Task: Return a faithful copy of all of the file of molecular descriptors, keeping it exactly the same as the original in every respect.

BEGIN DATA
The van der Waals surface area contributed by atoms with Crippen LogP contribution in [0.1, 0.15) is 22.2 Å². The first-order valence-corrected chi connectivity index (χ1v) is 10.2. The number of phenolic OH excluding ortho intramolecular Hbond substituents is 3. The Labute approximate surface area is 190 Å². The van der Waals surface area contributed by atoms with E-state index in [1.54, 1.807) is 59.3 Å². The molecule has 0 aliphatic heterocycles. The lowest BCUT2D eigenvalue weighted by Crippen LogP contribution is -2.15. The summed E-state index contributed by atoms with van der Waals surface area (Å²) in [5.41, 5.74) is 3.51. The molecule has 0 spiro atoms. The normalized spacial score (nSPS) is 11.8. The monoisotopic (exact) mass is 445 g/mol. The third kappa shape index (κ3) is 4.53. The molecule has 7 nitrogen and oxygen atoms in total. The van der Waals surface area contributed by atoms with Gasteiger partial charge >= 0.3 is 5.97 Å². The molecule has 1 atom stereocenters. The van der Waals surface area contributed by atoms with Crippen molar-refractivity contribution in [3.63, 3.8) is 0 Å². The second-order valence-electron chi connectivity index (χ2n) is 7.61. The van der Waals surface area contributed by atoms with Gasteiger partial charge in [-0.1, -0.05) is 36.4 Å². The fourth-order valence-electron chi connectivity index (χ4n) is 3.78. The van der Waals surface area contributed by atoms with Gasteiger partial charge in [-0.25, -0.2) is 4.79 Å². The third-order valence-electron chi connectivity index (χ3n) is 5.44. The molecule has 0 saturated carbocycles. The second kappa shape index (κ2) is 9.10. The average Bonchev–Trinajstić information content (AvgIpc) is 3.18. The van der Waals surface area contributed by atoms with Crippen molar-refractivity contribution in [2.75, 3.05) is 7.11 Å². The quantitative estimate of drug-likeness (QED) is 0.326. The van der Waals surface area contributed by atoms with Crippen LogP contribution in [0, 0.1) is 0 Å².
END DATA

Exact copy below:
The van der Waals surface area contributed by atoms with Crippen LogP contribution in [0.1, 0.15) is 22.2 Å². The first-order valence-corrected chi connectivity index (χ1v) is 10.2. The number of phenolic OH excluding ortho intramolecular Hbond substituents is 3. The Labute approximate surface area is 190 Å². The van der Waals surface area contributed by atoms with E-state index in [1.54, 1.807) is 59.3 Å². The molecule has 0 aliphatic heterocycles. The lowest BCUT2D eigenvalue weighted by Crippen LogP contribution is -2.15. The summed E-state index contributed by atoms with van der Waals surface area (Å²) in [5.41, 5.74) is 3.51. The molecule has 0 spiro atoms. The normalized spacial score (nSPS) is 11.8. The monoisotopic (exact) mass is 445 g/mol. The third kappa shape index (κ3) is 4.53. The molecule has 7 nitrogen and oxygen atoms in total. The van der Waals surface area contributed by atoms with Gasteiger partial charge >= 0.3 is 5.97 Å². The molecule has 1 atom stereocenters. The van der Waals surface area contributed by atoms with Crippen molar-refractivity contribution in [3.63, 3.8) is 0 Å². The second-order valence-electron chi connectivity index (χ2n) is 7.61. The van der Waals surface area contributed by atoms with Gasteiger partial charge in [-0.1, -0.05) is 36.4 Å². The fourth-order valence-electron chi connectivity index (χ4n) is 3.78. The van der Waals surface area contributed by atoms with Gasteiger partial charge in [-0.25, -0.2) is 4.79 Å². The third-order valence-electron chi connectivity index (χ3n) is 5.44. The molecule has 0 saturated carbocycles. The second kappa shape index (κ2) is 9.10. The average Bonchev–Trinajstić information content (AvgIpc) is 3.18. The van der Waals surface area contributed by atoms with Crippen molar-refractivity contribution in [2.75, 3.05) is 7.11 Å². The quantitative estimate of drug-likeness (QED) is 0.326. The van der Waals surface area contributed by atoms with Crippen LogP contribution in [0, 0.1) is 0 Å².